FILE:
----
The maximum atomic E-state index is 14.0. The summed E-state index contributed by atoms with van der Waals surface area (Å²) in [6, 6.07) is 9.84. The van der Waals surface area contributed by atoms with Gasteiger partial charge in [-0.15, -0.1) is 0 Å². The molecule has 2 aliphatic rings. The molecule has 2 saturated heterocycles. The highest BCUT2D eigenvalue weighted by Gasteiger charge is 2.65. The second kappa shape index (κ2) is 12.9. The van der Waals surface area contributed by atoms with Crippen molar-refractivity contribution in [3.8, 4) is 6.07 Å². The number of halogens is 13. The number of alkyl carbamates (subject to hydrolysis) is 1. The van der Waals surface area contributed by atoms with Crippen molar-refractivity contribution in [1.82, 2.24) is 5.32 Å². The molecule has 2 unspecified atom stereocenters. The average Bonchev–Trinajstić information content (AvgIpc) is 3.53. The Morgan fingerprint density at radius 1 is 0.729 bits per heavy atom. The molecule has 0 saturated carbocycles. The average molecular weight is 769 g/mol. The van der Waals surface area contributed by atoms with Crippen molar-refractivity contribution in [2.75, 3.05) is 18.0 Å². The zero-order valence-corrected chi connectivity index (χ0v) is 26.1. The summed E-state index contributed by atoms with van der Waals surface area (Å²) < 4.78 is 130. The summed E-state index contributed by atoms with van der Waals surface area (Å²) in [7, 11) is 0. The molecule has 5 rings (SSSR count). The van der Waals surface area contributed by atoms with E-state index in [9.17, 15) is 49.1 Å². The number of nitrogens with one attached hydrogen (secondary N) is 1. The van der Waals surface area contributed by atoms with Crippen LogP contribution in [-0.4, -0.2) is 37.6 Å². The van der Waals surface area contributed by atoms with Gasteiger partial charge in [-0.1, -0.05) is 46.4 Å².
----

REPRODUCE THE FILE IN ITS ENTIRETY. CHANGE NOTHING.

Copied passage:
The maximum atomic E-state index is 14.0. The summed E-state index contributed by atoms with van der Waals surface area (Å²) in [6, 6.07) is 9.84. The van der Waals surface area contributed by atoms with Gasteiger partial charge in [-0.15, -0.1) is 0 Å². The molecule has 2 aliphatic rings. The molecule has 2 saturated heterocycles. The highest BCUT2D eigenvalue weighted by Gasteiger charge is 2.65. The second kappa shape index (κ2) is 12.9. The van der Waals surface area contributed by atoms with Crippen molar-refractivity contribution in [3.8, 4) is 6.07 Å². The number of halogens is 13. The number of alkyl carbamates (subject to hydrolysis) is 1. The van der Waals surface area contributed by atoms with Crippen molar-refractivity contribution in [1.82, 2.24) is 5.32 Å². The molecule has 2 unspecified atom stereocenters. The average Bonchev–Trinajstić information content (AvgIpc) is 3.53. The Morgan fingerprint density at radius 1 is 0.729 bits per heavy atom. The molecule has 0 saturated carbocycles. The average molecular weight is 769 g/mol. The van der Waals surface area contributed by atoms with Crippen molar-refractivity contribution in [2.75, 3.05) is 18.0 Å². The zero-order valence-corrected chi connectivity index (χ0v) is 26.1. The summed E-state index contributed by atoms with van der Waals surface area (Å²) < 4.78 is 130. The summed E-state index contributed by atoms with van der Waals surface area (Å²) in [7, 11) is 0. The molecule has 5 rings (SSSR count). The van der Waals surface area contributed by atoms with E-state index in [9.17, 15) is 49.1 Å². The number of nitrogens with one attached hydrogen (secondary N) is 1. The van der Waals surface area contributed by atoms with Crippen LogP contribution in [-0.4, -0.2) is 37.6 Å². The van der Waals surface area contributed by atoms with Gasteiger partial charge in [-0.1, -0.05) is 46.4 Å².